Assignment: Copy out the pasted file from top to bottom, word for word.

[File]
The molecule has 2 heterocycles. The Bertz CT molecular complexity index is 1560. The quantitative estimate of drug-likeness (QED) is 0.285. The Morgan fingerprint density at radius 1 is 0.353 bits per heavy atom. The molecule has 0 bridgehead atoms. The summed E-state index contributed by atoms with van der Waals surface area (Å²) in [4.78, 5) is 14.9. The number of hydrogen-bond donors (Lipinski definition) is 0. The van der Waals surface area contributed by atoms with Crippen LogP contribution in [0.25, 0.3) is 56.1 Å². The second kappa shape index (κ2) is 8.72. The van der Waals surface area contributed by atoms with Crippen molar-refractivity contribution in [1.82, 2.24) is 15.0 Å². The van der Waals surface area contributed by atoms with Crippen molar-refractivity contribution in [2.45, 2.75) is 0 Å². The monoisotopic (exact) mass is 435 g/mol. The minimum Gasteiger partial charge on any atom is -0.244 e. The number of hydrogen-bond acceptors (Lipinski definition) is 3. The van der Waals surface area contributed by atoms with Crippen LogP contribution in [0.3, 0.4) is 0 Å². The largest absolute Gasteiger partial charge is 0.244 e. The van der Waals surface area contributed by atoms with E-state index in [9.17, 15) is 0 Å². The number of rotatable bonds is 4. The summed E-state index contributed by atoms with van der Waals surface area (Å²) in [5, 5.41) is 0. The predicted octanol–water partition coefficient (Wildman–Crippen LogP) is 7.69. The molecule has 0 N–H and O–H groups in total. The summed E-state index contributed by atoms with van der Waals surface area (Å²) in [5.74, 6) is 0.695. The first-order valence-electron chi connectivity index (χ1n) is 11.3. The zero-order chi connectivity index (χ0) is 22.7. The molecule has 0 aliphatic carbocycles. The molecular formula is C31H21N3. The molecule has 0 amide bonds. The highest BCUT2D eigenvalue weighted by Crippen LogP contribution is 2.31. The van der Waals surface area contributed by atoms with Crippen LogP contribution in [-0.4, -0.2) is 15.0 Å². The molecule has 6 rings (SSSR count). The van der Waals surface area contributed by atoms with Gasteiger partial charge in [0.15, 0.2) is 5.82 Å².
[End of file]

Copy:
The molecule has 2 heterocycles. The Bertz CT molecular complexity index is 1560. The quantitative estimate of drug-likeness (QED) is 0.285. The Morgan fingerprint density at radius 1 is 0.353 bits per heavy atom. The molecule has 0 bridgehead atoms. The summed E-state index contributed by atoms with van der Waals surface area (Å²) in [4.78, 5) is 14.9. The number of hydrogen-bond donors (Lipinski definition) is 0. The van der Waals surface area contributed by atoms with Crippen LogP contribution in [0.25, 0.3) is 56.1 Å². The second kappa shape index (κ2) is 8.72. The van der Waals surface area contributed by atoms with Crippen molar-refractivity contribution in [1.82, 2.24) is 15.0 Å². The van der Waals surface area contributed by atoms with Crippen molar-refractivity contribution in [2.45, 2.75) is 0 Å². The monoisotopic (exact) mass is 435 g/mol. The minimum Gasteiger partial charge on any atom is -0.244 e. The number of hydrogen-bond acceptors (Lipinski definition) is 3. The van der Waals surface area contributed by atoms with Crippen LogP contribution in [0.3, 0.4) is 0 Å². The largest absolute Gasteiger partial charge is 0.244 e. The van der Waals surface area contributed by atoms with E-state index in [9.17, 15) is 0 Å². The number of rotatable bonds is 4. The summed E-state index contributed by atoms with van der Waals surface area (Å²) in [5, 5.41) is 0. The predicted octanol–water partition coefficient (Wildman–Crippen LogP) is 7.69. The molecule has 0 N–H and O–H groups in total. The summed E-state index contributed by atoms with van der Waals surface area (Å²) in [5.74, 6) is 0.695. The first-order valence-electron chi connectivity index (χ1n) is 11.3. The zero-order chi connectivity index (χ0) is 22.7. The molecule has 0 aliphatic carbocycles. The molecular formula is C31H21N3. The molecule has 0 amide bonds. The highest BCUT2D eigenvalue weighted by Crippen LogP contribution is 2.31. The van der Waals surface area contributed by atoms with Crippen LogP contribution in [-0.4, -0.2) is 15.0 Å². The molecule has 6 rings (SSSR count). The van der Waals surface area contributed by atoms with Gasteiger partial charge in [0.15, 0.2) is 5.82 Å².